Seven years to the month after he nearly died on Mount Everest, the Dallas pathologist feels like he's on top of the world.
You lost your nose, your right hand, and all the fingers of your left hand to frostbite on Mount Everest. What are the limitations for you now as a pathologist?
You adjust to doing things differently. God bless Velcro and elastics. But anything that requires fingers, I can’t do. I have a gal Friday who is a master’s-level physician’s assistant, specifically trained in the area of pathology, and what she offers is almost exactly what I can’t do. I hate to say that we have a hand-and-glove relationship, but that’s essentially how it works.
Do you think you were fully aware of the dangers when you went to climb Everest?
I was pretty much aware of the risk. But I wasn’t as frightened of being killed as I should have been. The odds remain unchanged from year to year, but basically, if you get on top of the mountain, your chances are one in six of being killed. You have less of a chance of being executed for a capital crime, even in Texas, than you do of getting killed on the summit of Everest.
Knowing what you put yourself and your family through, do you think everyone should have the right to climb Everest?
I think there are certainly people who don’t belong up there but not necessarily for the reasons of climbing skills. I would have to say in retrospect that if you have a wife and kids, if you have any real obligations to other people—friends, family, co-workers who depend on you—that should keep you off the mountain. Having said that, if you want to go up there and get yourself killed, be my guest. The mountain will sort itself out with you fairly quickly.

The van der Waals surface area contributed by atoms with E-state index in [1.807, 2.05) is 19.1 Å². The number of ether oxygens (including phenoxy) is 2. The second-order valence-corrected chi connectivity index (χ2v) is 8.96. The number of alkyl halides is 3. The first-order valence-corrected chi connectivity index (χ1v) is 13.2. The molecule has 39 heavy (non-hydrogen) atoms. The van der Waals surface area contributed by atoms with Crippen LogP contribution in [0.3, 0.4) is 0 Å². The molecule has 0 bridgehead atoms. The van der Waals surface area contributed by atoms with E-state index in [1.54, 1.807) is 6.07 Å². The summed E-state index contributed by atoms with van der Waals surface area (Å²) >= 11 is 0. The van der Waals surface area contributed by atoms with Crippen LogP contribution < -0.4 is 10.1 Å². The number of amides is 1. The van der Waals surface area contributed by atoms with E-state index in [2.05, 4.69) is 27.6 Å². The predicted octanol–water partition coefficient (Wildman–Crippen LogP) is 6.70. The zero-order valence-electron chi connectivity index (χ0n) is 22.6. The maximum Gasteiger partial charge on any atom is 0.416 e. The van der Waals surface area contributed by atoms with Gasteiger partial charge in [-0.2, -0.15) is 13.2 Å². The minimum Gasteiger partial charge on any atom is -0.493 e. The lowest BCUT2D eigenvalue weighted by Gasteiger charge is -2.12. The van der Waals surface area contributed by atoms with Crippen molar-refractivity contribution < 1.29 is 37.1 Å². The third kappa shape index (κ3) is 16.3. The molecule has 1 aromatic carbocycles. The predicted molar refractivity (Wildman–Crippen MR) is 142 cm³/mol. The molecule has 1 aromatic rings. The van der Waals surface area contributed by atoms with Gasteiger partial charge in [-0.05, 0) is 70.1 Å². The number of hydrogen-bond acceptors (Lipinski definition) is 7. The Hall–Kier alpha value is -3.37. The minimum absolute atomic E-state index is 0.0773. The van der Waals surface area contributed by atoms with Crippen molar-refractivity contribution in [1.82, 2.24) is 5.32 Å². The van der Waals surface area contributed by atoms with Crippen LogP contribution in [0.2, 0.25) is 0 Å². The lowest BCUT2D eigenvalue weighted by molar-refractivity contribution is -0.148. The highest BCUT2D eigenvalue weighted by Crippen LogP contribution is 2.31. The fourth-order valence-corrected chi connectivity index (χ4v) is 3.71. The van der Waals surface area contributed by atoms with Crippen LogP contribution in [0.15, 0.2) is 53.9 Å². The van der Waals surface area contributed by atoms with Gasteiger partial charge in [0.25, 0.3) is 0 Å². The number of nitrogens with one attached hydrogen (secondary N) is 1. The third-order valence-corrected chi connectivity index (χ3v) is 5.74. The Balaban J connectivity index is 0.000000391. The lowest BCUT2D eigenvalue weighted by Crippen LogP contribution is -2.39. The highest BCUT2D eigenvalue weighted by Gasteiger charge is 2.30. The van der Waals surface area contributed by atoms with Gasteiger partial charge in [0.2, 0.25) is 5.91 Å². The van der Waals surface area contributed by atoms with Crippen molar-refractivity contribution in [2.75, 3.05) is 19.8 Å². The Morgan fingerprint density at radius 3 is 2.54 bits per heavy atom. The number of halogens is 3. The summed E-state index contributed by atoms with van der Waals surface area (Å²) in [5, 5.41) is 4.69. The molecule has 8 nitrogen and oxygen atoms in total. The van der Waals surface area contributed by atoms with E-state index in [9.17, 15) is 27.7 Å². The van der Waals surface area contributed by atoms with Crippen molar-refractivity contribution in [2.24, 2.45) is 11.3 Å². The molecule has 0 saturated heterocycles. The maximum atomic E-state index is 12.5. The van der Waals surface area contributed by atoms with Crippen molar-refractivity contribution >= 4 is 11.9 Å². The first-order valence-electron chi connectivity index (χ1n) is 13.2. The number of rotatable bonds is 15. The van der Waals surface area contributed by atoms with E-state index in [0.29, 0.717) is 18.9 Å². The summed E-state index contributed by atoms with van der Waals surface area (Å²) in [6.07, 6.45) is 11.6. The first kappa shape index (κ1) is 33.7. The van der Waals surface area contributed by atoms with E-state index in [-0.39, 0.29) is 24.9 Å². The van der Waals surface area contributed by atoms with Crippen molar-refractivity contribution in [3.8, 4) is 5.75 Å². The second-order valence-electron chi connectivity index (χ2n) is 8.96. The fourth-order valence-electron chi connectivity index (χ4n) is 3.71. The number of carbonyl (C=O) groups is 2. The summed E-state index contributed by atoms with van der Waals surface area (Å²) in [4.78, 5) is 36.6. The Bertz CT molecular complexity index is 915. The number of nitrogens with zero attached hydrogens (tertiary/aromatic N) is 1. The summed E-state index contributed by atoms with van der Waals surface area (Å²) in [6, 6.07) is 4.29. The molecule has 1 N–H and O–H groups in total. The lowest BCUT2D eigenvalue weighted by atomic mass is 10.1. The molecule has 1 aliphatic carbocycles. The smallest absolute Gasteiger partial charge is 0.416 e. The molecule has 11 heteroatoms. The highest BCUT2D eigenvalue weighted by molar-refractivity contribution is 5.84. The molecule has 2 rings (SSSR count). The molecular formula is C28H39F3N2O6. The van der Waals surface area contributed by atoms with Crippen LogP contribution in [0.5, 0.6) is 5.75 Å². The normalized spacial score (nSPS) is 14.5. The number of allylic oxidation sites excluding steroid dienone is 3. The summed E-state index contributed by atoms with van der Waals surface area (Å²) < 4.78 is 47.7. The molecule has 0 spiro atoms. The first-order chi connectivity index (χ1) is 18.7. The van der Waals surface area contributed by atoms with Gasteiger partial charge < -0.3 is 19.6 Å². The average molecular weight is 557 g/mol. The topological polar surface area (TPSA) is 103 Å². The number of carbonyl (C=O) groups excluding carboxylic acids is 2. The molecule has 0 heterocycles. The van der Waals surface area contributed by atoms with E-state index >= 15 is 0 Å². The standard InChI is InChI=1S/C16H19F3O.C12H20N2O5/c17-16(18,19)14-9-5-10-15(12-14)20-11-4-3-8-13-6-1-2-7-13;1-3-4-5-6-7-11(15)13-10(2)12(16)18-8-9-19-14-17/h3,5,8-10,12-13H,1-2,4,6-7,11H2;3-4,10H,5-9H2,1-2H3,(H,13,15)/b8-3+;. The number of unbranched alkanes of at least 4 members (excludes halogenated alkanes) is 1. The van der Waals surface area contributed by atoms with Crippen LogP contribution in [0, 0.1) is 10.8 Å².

Many books have chronicled the 1996 Everest disaster, including Into Thin Air, but yours, Left for Dead, focused on the aftermath rather than the tragedy. How come?
Once you get your fanny kicked up around your ears, there’s a bigger story: How in the world do you come back and put a life back together? They make all these TV things about the people that were there, and they don’t really show what happens to somebody’s kids if they don’t come back. They don’t show what happens to marriages that are very strained. What I was interested in writing about ultimately didn’t have much to do with the mountain; it had a lot more to do with people and relationships.
And how would you characterize your relationships when you returned from Everest?
They had pretty much fallen apart. I had been a very driven person. When you’re beat physically half to death and your wife tells you on the day you return from Everest that she already planned to leave you but wasn’t going to do so until she could say it to your face, that’s a difficult moment. I told her that she didn’t have to stay—whatever happened to me was a direct result of decisions that I had made. But luckily she said, “No, damn you, I will stay with you for one year, but at the end of that year, we will discuss whether you are a different person.”
And you’re still together. So how did you change?
I made a couple of very deliberate, Pollyannaish decisions. I wasn’t going to blame anybody and I wasn’t going to have a big ol’ pity party, because once you get into that business, you don’t know how deep you’re getting into it. I just made the decision that optimism is a choice. I would look at each day and find something that reminded me that life was precious. I got the monkey off my back that had driven me to climb. By doing that, we managed to get our relationship back together. I have been happier the past few years than I have been the rest of my existence. I basically gave up a couple of body parts, which is a nuisance, but that’s about it. What I gained was my wife and my kids back.